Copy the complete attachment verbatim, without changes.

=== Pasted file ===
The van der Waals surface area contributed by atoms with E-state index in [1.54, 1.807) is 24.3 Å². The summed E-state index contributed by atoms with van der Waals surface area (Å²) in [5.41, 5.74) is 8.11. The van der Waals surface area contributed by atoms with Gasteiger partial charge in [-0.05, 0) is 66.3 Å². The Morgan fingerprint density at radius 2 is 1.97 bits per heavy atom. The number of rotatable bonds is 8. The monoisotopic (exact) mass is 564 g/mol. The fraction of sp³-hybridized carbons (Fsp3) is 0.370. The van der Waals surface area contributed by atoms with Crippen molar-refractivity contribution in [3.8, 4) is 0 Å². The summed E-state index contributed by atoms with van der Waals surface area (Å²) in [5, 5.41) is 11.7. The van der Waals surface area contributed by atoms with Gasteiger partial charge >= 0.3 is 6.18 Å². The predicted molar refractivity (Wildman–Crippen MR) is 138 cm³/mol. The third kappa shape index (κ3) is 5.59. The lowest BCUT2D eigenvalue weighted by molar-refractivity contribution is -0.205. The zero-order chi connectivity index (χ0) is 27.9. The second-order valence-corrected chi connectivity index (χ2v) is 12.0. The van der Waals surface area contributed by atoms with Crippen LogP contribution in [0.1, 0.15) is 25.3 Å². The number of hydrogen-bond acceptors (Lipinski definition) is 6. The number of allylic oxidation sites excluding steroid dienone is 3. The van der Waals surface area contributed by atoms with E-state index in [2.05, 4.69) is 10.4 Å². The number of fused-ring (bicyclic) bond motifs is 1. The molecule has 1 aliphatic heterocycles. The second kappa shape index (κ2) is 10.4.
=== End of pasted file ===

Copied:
The van der Waals surface area contributed by atoms with E-state index in [1.54, 1.807) is 24.3 Å². The summed E-state index contributed by atoms with van der Waals surface area (Å²) in [5.41, 5.74) is 8.11. The van der Waals surface area contributed by atoms with Gasteiger partial charge in [-0.05, 0) is 66.3 Å². The Morgan fingerprint density at radius 2 is 1.97 bits per heavy atom. The number of rotatable bonds is 8. The monoisotopic (exact) mass is 564 g/mol. The fraction of sp³-hybridized carbons (Fsp3) is 0.370. The van der Waals surface area contributed by atoms with Crippen molar-refractivity contribution in [3.8, 4) is 0 Å². The summed E-state index contributed by atoms with van der Waals surface area (Å²) in [5, 5.41) is 11.7. The van der Waals surface area contributed by atoms with Gasteiger partial charge >= 0.3 is 6.18 Å². The predicted molar refractivity (Wildman–Crippen MR) is 138 cm³/mol. The third kappa shape index (κ3) is 5.59. The lowest BCUT2D eigenvalue weighted by molar-refractivity contribution is -0.205. The zero-order chi connectivity index (χ0) is 27.9. The second-order valence-corrected chi connectivity index (χ2v) is 12.0. The van der Waals surface area contributed by atoms with Crippen LogP contribution in [0.1, 0.15) is 25.3 Å². The number of hydrogen-bond acceptors (Lipinski definition) is 6. The number of allylic oxidation sites excluding steroid dienone is 3. The van der Waals surface area contributed by atoms with E-state index in [2.05, 4.69) is 10.4 Å². The number of fused-ring (bicyclic) bond motifs is 1. The molecule has 1 aliphatic heterocycles. The second kappa shape index (κ2) is 10.4.